Full Thursday

Yesterday: steep learning curve at work and a different sort of a day. Felt challenged, a bit daunted, but glad to witness the most difficult part of the job first hand and observe experts at work. Christmas chaos at school and a change of staff all at once are very tricky for children with ASD. I feel very much for X and just hope that I can learn to do everything I can for him to help him cope with school life and move his learning on. And the staff at the school are amazing. Patient, tolerant and supportive. I’m a very lucky newbie indeed. 🙂

Last night was Taxi Service Wednesday again. Big drawings and glitter glue were on the menu at youth club. When I collected Three from the junior session, as we were getting out of the car at home and I was gathering up her pictures, I uttered words I have never uttered before and probably never will again: ‘Oops, I just put my finger in Rudolf’s eye’. (The purple glitter glue came off under the tap but probably still hasn’t set solid on the actual picture even 24 hours later!).

Also coming out of youth club with Three, we heard the Rotary Santa sleigh in the distance. We went on a Santa hunt and followed him slowly down the road for a few hundred yards – Three was too shy to get out of the car but we enjoyed watching!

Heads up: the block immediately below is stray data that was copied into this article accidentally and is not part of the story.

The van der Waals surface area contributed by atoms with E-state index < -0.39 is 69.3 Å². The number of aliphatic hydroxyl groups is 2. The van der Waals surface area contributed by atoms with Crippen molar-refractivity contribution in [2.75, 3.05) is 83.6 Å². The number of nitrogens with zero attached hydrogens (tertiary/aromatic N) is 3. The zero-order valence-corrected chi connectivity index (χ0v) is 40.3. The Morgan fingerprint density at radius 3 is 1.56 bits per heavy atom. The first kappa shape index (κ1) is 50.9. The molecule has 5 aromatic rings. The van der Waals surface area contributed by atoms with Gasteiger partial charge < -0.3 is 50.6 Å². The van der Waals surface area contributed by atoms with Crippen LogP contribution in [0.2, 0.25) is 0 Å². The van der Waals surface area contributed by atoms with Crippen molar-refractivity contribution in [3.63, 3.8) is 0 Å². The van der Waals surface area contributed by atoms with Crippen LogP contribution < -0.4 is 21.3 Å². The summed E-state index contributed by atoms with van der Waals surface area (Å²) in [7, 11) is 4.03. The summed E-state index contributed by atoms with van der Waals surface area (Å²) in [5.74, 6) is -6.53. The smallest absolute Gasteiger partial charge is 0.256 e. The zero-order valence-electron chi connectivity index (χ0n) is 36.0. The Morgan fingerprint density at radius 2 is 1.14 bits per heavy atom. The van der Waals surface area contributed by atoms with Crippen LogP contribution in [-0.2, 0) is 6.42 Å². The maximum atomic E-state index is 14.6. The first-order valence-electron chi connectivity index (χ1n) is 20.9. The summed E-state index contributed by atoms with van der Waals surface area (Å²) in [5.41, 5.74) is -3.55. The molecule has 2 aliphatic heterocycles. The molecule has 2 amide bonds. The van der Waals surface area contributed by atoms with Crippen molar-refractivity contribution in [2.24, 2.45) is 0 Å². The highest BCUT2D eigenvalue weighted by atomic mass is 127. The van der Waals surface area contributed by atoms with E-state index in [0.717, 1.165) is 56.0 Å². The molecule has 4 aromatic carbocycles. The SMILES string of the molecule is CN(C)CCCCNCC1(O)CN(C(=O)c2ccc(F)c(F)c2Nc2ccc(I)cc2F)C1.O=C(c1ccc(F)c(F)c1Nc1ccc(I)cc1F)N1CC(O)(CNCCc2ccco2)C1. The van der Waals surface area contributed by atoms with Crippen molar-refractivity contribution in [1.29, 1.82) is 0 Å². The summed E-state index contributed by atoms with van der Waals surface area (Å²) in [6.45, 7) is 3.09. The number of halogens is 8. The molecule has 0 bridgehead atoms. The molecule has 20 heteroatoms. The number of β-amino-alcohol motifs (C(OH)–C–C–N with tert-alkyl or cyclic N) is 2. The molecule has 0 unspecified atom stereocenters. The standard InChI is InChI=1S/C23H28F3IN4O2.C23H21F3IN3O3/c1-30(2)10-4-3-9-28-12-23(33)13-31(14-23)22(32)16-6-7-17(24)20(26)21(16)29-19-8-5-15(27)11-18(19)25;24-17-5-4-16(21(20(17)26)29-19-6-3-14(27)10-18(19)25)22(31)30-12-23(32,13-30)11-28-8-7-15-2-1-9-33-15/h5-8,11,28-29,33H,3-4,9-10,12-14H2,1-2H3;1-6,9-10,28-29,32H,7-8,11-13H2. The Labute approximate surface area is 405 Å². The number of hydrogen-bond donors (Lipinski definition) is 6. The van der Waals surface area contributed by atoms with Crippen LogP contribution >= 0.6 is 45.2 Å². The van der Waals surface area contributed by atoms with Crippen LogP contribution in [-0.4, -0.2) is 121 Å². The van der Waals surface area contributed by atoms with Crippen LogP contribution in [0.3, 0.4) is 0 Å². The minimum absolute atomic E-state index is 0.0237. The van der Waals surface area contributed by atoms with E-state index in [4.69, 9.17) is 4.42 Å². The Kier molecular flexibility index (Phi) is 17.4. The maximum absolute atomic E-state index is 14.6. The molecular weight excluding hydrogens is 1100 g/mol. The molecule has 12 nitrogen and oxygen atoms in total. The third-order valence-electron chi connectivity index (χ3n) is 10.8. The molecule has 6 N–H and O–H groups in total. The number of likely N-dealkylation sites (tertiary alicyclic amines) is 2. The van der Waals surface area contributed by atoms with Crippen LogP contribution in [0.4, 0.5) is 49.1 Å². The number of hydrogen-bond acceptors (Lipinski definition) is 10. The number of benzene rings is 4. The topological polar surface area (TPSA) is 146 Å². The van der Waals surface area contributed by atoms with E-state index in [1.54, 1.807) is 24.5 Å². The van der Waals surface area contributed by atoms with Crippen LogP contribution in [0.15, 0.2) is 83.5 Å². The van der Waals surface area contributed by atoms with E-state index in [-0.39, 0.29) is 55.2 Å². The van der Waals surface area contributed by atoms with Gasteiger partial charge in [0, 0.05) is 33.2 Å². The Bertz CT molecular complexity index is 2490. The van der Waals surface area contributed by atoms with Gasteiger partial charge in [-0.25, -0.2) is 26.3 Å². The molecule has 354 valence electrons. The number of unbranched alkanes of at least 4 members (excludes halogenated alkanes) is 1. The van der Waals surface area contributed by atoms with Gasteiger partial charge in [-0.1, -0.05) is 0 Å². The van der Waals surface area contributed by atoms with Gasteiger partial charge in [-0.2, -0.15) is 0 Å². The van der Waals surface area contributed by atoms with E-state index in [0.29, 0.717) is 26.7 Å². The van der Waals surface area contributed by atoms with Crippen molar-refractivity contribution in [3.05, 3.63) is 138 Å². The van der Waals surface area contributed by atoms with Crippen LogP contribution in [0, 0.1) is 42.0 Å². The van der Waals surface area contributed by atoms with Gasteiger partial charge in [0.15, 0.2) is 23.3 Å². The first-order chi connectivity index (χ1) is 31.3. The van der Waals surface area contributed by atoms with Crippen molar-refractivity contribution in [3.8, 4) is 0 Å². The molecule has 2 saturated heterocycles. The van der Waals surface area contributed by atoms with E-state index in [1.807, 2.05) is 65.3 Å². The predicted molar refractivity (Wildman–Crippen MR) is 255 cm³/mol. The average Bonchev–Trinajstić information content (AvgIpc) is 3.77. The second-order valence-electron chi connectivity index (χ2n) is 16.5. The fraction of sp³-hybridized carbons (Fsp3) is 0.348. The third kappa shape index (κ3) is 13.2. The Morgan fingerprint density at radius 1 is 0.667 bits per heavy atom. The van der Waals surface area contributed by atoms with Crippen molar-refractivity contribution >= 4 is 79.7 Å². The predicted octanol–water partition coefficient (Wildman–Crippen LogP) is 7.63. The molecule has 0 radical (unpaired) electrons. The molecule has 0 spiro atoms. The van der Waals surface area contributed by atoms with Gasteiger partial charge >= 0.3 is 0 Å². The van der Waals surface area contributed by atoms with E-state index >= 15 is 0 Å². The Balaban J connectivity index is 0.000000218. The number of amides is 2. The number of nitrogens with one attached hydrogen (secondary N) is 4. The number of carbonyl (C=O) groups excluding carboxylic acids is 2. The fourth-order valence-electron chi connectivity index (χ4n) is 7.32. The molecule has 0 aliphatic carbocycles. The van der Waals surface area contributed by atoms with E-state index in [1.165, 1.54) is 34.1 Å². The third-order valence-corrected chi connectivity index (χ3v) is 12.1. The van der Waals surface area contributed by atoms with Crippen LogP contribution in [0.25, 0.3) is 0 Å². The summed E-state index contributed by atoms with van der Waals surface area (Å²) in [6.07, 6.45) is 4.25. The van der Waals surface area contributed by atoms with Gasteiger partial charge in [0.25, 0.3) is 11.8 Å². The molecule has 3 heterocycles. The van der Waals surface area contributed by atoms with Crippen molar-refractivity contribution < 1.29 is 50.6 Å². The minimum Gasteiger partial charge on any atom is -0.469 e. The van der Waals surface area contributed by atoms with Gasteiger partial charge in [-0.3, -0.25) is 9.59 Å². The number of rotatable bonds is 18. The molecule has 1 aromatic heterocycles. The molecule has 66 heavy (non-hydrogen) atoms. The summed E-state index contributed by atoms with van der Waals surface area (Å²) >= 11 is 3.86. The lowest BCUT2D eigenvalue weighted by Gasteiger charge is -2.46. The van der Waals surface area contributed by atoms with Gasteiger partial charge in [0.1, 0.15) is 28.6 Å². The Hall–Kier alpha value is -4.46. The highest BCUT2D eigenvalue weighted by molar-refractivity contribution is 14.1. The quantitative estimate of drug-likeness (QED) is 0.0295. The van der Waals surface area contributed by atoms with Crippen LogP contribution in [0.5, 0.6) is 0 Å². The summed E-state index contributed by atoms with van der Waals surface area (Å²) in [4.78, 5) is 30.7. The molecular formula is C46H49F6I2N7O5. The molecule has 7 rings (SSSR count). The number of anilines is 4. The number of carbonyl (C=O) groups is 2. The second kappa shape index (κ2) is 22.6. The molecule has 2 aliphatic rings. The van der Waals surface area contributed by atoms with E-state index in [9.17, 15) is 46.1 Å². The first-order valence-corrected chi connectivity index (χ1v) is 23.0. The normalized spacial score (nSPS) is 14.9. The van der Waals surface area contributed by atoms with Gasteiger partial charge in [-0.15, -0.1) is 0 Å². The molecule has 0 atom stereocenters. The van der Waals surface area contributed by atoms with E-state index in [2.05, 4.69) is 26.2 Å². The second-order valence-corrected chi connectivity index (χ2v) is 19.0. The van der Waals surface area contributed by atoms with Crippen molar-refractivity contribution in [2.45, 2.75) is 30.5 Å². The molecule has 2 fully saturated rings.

As for today, I had the day off work – us new starters were allowed to be a bit flexible about our hours for the first couple of weeks, and I needed to get the car MOTed and watch Three in her school Christmas performance, among other things on a list as long as my arm!

The Christmas performance was fabulous; years 4, 5 and 6 did themselves proud and Three was amazing in her role as an African mum – she had been terrified before she went on stage but you’d never have guessed and she sounded clear, loud and confident. When I think back to last year when she was a narrator, and mumbled her short line at her feet, she was like a different child today. So proud of her!

After the play I nipped in to school itself to see the 2 teachers I’ve been volunteering with for the past two and a bit years. The year 5 class said goodbye to me and gave me three cheers, which almost made me cry – I’ve known these fabulous children since they were six and have watched them all grow up into the strapping 9 and 10 year olds they are now. I’m going to miss them so much! The year 2 class had gone home by the time I got to their classroom but I had a good chat with the teacher who is one of my favourite people in the world.

As for the MOT: it is never good news when the garage phone you and ask you if you are sitting down! The ABS system is broken and the parts are not cheap. It’s lucky I now have a job, plus a little bit in the savings account which will help. I can have the car back tomorrow afternoon but need to take it in again on Monday after work to be finished off and retested. In order to get to work tomorrow I’ve nipped to the hire centre up the road and hired a little car for 24 hours – slightly amusing being given the keys and then driving about 50 yards with it then stopping outside my house!